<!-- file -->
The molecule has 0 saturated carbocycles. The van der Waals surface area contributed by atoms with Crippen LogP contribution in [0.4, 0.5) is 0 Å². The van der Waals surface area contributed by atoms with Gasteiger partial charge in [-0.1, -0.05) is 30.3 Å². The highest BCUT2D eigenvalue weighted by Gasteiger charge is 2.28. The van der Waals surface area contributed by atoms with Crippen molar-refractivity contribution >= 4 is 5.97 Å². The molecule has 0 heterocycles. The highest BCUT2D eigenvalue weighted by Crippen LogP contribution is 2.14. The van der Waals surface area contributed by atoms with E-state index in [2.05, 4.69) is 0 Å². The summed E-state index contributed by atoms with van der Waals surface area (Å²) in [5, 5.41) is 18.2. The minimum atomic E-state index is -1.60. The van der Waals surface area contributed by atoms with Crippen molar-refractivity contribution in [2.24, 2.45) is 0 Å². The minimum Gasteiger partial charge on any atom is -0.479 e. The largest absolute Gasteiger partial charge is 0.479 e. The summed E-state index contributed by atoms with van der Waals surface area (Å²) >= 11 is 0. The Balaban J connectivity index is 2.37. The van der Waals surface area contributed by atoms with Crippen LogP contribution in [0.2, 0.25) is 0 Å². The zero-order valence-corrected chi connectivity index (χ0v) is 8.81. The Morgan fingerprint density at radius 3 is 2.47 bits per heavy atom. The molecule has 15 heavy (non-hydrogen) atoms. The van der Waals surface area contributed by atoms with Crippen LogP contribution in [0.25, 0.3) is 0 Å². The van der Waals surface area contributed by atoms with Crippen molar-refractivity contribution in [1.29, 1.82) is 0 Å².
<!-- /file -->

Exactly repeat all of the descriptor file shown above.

The molecule has 0 saturated carbocycles. The van der Waals surface area contributed by atoms with Crippen LogP contribution in [0.4, 0.5) is 0 Å². The van der Waals surface area contributed by atoms with Gasteiger partial charge in [-0.1, -0.05) is 30.3 Å². The highest BCUT2D eigenvalue weighted by Gasteiger charge is 2.28. The van der Waals surface area contributed by atoms with Crippen molar-refractivity contribution >= 4 is 5.97 Å². The molecule has 0 heterocycles. The highest BCUT2D eigenvalue weighted by Crippen LogP contribution is 2.14. The van der Waals surface area contributed by atoms with E-state index in [2.05, 4.69) is 0 Å². The summed E-state index contributed by atoms with van der Waals surface area (Å²) in [5, 5.41) is 18.2. The minimum atomic E-state index is -1.60. The van der Waals surface area contributed by atoms with Crippen molar-refractivity contribution in [2.24, 2.45) is 0 Å². The minimum Gasteiger partial charge on any atom is -0.479 e. The largest absolute Gasteiger partial charge is 0.479 e. The summed E-state index contributed by atoms with van der Waals surface area (Å²) >= 11 is 0. The Balaban J connectivity index is 2.37. The van der Waals surface area contributed by atoms with Crippen LogP contribution in [0.2, 0.25) is 0 Å². The zero-order valence-corrected chi connectivity index (χ0v) is 8.81. The Morgan fingerprint density at radius 3 is 2.47 bits per heavy atom. The molecule has 15 heavy (non-hydrogen) atoms. The van der Waals surface area contributed by atoms with Crippen LogP contribution in [0.25, 0.3) is 0 Å². The van der Waals surface area contributed by atoms with Crippen molar-refractivity contribution in [1.29, 1.82) is 0 Å².